Activision Blizzard Launches Studio Division In Bid To Deploy Intellectual …

8 Nov 2015 | Author: | No comments yet »

Activision Blizzard Goes Hollywood.

SAN FRANCISCO, United States—US video game giant Activision Blizzard on Friday announced the creation of its own television and film studio to bring titles such as “Skylanders” and “Call of Duty” to the big and small screens. The new Skylanders series is currently in production, and will feature the voices of Justin Long as Spyro, Ashley Tisdale as Stealth Elf, Jonathan Banks from Breaking Bad as Eruptor, and Saturday Night Live’s Norm Macdonald as Glumshanks. Last month the company said it was setting up an eSports division and on Monday, announced it is buying the maker of the addictive “Candy Crush Saga,” King Digital Entertainment, for $5.9 billion, tapping into a market of half a billion mobile gamers. “Activision Blizzard is home to some of the most successful entertainment franchises in history, across any medium,” chief executive Bobby Kotick said in a statement.

Production is already underway for the first TV series, Skylanders Academy, which is based on the $3 billion toys-to-life video game franchise that has sold over 250 million action figures since 2011. Activision said the eSports division will be working on “all-new ways to deliver the best-in-class fan experience across games, platforms, and geographies” but didn’t elaborate on its plans. The current structure has three separate game studios working on three unique sub-brands under Call of Duty, which opens up a lot of material to explore through linear entertainment.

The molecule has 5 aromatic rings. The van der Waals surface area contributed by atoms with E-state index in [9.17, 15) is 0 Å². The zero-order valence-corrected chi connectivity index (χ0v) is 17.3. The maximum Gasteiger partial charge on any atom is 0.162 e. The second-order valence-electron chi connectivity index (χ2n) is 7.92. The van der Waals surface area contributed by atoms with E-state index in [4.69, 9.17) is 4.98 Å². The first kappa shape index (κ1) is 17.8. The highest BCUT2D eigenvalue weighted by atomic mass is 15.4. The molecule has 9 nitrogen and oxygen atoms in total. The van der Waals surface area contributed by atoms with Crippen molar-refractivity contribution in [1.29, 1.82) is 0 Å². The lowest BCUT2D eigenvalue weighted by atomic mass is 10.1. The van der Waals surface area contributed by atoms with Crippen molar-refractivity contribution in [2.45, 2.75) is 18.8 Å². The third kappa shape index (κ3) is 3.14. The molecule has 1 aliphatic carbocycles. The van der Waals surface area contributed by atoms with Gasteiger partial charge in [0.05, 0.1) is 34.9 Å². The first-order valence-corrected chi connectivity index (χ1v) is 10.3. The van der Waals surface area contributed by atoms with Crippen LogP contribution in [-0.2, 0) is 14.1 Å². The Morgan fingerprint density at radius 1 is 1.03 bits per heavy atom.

That’s why we’re pretty excited to address this demand.” Van Dyk serves as co-president of Activision Blizzard Studios with a second co-president to be named later. Van Dyk spent nine years at Disney where, as senior vice president of corporate strategy, he helped drive Disney’s focus on franchise intellectual property and played a significant role in the acquisitions of Pixar, Marvel, and Lucasfilm. “The amount of time invested in our games is a different medium than a comic book,” van Dyk says. “People in this space are playing over a thousand hours a year of video games relative to the two hours they spend on a Spider-Man comic book. It will diversify Activision’s product mix, provide additional revenue, and mitigate risk.” Michael Pachter, managing director of equity research at Wedbush Securities, believes there are plenty of opportunity for TV and movie tie-ins, as well as complementary opportunities for eSports and for King. With the launch of Ubisoft Films in 2011, an internal division of Ubisoft overseeing the Rabbids animated TV series and an Assassin’s Creed feature film starring Michael Fassbender; analysts believe this Activision transition is part of a bigger evolution going on within the video game industry.

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